FEWER AVAILABLE HOUSES MEAN STIFFER COMPETITION, HIGHER PRICES
Real estate broker Michael Manesiotis started the second week in October with one house in his rental home inventory. He knew it would be gone by the end of the week.
“It is amazing the climate we have,” said Manesiotis, broker in charge at Hilton Head Long-Term Rentals. “We can list a property on Thursday and have four or five hits or interested inquiries by Monday.”
The long-term rental house shortage is a result of the scarcity of houses for sale in the Hilton Head-Bluffton market. Homes are selling so fast that sellers are seeking rental homes until they find somewhere new to live. Buyers are renting until they can find a home or while the home they bought is undergoing renovation. As a result, rental rates are rising.
In October, single-family home inventory in the Hilton Head/Bluffton region was 659, down 48.4 percent from October a year ago, according to the Hilton Head Area Realtors and the Hilton Head MLS.
“The buyers are still there,” said Jean Beck, CEO of Hilton Head Area Realtors. “It is the inventory that is low. That is where people are challenged.”
The average sales price was $680,933, up 19.7 percent from the same time last year.
“Our level of inventory is just sort of bouncing along the bottom,” said Tom Reed, president and broker in charge at Charter One Realty. “If you go back in time, end to end, the best year of sales our market ever experienced pre-Covid was 2019. We had the most sales in southern Beaufort County that we had ever seen.”
In 2020, sales declined at the start of the Covid-19 pandemic, with the number of transactions falling below the depressed levels seen during the 2008 real estate recession, Reed said. But once the Covid shutdown eased, sales transactions increased to numbers never seen here, he said.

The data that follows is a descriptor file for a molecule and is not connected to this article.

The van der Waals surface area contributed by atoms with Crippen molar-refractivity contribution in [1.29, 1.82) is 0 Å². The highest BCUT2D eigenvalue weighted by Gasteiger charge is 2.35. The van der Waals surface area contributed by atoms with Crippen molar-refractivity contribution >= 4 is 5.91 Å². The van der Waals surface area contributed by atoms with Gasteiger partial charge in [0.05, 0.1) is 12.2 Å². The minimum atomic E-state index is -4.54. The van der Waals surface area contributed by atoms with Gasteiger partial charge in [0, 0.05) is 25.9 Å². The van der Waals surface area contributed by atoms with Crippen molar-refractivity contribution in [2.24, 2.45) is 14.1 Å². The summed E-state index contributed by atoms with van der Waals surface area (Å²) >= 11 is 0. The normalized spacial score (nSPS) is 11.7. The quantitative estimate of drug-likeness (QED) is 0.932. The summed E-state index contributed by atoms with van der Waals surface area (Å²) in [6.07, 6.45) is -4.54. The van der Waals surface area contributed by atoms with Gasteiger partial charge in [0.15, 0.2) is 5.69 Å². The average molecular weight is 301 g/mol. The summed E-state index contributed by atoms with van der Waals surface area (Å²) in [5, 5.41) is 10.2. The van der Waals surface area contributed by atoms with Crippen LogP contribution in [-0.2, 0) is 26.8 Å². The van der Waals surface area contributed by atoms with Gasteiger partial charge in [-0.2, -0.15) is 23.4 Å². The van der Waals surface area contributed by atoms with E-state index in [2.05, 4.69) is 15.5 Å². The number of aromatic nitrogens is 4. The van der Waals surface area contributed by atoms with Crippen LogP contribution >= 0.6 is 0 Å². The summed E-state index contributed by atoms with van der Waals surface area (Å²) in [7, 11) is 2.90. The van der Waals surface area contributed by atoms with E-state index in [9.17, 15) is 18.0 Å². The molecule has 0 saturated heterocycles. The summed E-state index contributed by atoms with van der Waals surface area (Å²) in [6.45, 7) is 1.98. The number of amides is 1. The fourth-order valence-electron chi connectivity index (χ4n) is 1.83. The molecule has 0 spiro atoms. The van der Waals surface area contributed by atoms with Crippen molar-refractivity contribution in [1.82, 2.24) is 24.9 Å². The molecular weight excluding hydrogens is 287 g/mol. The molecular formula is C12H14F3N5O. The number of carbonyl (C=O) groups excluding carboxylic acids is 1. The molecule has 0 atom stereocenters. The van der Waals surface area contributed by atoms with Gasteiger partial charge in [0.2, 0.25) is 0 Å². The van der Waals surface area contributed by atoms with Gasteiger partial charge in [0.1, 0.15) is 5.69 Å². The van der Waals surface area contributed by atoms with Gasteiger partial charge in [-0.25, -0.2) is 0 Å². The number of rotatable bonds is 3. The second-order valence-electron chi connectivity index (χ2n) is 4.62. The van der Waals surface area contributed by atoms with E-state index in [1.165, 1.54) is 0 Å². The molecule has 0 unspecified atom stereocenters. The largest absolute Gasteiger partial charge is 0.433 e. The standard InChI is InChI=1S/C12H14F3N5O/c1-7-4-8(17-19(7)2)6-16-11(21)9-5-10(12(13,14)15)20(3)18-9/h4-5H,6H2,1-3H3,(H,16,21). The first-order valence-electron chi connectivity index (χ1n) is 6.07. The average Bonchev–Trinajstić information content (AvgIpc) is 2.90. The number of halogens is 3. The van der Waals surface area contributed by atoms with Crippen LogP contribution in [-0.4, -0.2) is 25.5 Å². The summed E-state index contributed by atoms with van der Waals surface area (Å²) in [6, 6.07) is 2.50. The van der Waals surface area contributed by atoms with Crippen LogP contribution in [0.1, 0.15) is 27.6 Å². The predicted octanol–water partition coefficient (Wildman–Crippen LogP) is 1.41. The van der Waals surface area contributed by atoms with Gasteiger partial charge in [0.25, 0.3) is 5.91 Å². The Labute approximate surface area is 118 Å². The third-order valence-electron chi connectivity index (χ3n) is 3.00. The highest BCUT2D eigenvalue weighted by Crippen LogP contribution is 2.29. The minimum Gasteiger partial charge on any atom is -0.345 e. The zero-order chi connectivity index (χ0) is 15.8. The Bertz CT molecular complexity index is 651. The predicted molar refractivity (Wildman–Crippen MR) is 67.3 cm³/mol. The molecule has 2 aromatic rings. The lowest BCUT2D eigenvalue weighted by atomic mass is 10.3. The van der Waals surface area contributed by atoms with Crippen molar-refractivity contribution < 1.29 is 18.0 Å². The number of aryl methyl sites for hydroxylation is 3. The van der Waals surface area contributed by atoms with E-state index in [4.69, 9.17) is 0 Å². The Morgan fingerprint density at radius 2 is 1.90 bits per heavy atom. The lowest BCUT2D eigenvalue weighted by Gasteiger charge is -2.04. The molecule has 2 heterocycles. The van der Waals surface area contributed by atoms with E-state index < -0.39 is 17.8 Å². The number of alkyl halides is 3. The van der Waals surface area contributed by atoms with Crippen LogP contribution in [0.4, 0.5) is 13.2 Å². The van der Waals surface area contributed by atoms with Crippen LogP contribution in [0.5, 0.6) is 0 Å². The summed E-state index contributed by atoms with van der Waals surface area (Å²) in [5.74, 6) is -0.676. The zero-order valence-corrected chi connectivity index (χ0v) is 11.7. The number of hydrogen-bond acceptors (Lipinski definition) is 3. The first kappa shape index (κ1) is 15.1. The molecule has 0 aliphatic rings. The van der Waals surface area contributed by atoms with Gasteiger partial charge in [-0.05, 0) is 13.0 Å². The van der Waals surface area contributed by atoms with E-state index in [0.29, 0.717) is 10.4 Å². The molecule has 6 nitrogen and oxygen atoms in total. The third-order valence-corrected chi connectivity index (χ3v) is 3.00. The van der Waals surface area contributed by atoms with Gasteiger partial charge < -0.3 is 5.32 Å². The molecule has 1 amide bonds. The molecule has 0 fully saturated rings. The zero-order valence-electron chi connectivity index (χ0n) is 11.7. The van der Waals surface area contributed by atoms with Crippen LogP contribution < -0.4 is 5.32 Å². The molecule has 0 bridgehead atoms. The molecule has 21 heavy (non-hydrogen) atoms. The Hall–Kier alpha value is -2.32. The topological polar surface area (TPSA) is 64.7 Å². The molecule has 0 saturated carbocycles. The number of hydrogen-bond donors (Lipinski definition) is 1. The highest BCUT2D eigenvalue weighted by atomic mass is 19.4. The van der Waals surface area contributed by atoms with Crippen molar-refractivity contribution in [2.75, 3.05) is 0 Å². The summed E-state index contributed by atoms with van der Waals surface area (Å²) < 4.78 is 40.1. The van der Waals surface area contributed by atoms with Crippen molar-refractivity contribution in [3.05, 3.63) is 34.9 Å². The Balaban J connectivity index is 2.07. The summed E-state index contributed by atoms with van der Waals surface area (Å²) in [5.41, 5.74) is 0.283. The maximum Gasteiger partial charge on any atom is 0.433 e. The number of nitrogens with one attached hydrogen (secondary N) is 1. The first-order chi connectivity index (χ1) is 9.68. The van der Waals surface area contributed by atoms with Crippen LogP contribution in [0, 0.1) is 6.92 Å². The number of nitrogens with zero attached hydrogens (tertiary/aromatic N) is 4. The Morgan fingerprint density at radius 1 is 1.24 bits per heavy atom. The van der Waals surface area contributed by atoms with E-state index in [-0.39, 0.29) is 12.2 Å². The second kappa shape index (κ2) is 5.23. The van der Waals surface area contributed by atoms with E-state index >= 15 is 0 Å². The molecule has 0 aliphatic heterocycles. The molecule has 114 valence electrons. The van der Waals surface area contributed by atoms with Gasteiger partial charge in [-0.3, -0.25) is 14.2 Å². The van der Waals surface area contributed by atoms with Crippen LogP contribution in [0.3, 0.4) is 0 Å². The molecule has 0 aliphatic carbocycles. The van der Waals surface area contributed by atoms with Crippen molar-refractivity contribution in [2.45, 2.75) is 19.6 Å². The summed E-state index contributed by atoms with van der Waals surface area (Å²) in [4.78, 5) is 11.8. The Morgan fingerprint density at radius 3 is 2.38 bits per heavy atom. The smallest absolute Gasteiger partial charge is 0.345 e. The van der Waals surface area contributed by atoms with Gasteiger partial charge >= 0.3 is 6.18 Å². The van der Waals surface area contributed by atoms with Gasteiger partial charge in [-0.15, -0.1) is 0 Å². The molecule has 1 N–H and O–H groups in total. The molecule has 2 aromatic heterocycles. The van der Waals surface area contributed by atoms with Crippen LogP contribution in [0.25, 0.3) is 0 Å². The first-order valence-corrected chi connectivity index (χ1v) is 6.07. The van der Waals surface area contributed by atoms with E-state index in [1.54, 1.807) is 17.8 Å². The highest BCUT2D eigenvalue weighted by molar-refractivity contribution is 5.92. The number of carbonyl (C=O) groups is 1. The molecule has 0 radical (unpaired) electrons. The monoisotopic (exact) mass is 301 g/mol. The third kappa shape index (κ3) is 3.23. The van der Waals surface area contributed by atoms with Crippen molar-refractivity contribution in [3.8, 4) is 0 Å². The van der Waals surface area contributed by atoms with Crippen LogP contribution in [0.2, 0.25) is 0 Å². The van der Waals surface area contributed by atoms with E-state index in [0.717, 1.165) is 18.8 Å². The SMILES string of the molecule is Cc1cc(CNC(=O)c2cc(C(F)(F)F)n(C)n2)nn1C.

“In the history of our market prior to the pandemic, we only crossed weekly sales counts of 150 market-wide three times,” he said. “Fast forward to coming out of the shutdown, we went on a tear, averaging over 180 sales per week. It dipped for the holidays and this year took off again.”
Buyers have little leverage, especially when there are multi-bids, in a sellers’ market, Reed said. Before making an offer in this kind of market, buyers should determine what Reed calls their “walk away number.”
“This number needs to be one where they can put their head on their pillow at night and sleep comfortably,” he said, “knowing that they offered the best they were willing to pay and can accept the fact that they did not get the property.”
Delaying a purchase may also cost buyers because prices are rising in a short period, he said.
Sellers thinking about putting their house on the market may want to move up their timeline because no one knows how long this sellers’ market will last, Reed said.
Meanwhile, those in the rental market will continue to find few homes available and pay higher rent.
“We’ve seen a 20-to-30 percent increase in prices on new inventory,” Manesiotis said about the rental market. “Something I would have priced last year at $2,000 (a month), I’m pricing now at $2,400 to $2,500. Existing tenants on renewals have seen increases, but it is a lot less.”
Nationally, single-family rents increased 3.8 percent year over year in September, roughly unchanged from 3.9 percent in August, according to Burns Single-Family Rent Index, which tracks new leases across the 63 largest single-family rental markets in the U.S.
There is nothing to indicate that things will change soon, though it is only natural that the market will slow at some point, Manesiotis said.
“If people maintain their properties, there will always be a rental market,” he said. “Prices may come back a little bit. Sixty-five percent of people own their houses and 35 percent rent. That is the national average. So, there will always be a fundamental need and demand for that (rental homes).”